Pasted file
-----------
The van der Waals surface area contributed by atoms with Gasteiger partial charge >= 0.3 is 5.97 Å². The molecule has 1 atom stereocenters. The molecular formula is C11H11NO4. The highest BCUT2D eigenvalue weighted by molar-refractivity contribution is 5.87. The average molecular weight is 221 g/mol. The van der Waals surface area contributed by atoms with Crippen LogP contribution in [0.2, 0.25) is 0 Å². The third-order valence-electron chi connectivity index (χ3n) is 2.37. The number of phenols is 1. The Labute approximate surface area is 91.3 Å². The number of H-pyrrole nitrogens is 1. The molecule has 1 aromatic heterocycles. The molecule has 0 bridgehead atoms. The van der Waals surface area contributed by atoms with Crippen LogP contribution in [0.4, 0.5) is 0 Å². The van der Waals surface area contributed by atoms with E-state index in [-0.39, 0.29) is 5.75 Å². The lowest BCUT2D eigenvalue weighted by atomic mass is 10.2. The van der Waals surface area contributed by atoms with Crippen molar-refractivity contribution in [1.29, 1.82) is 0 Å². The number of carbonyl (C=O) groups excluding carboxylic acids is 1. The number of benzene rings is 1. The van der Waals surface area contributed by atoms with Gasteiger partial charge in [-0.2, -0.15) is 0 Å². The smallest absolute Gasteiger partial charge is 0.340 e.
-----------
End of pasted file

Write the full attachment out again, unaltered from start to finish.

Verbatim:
The van der Waals surface area contributed by atoms with Gasteiger partial charge >= 0.3 is 5.97 Å². The molecule has 1 atom stereocenters. The molecular formula is C11H11NO4. The highest BCUT2D eigenvalue weighted by molar-refractivity contribution is 5.87. The average molecular weight is 221 g/mol. The van der Waals surface area contributed by atoms with Crippen LogP contribution in [0.2, 0.25) is 0 Å². The third-order valence-electron chi connectivity index (χ3n) is 2.37. The number of phenols is 1. The Labute approximate surface area is 91.3 Å². The number of H-pyrrole nitrogens is 1. The molecule has 1 aromatic heterocycles. The molecule has 0 bridgehead atoms. The van der Waals surface area contributed by atoms with Crippen LogP contribution in [0.4, 0.5) is 0 Å². The van der Waals surface area contributed by atoms with E-state index in [-0.39, 0.29) is 5.75 Å². The lowest BCUT2D eigenvalue weighted by atomic mass is 10.2. The van der Waals surface area contributed by atoms with Crippen molar-refractivity contribution in [1.29, 1.82) is 0 Å². The number of carbonyl (C=O) groups excluding carboxylic acids is 1. The number of benzene rings is 1. The van der Waals surface area contributed by atoms with Gasteiger partial charge in [-0.2, -0.15) is 0 Å². The smallest absolute Gasteiger partial charge is 0.340 e.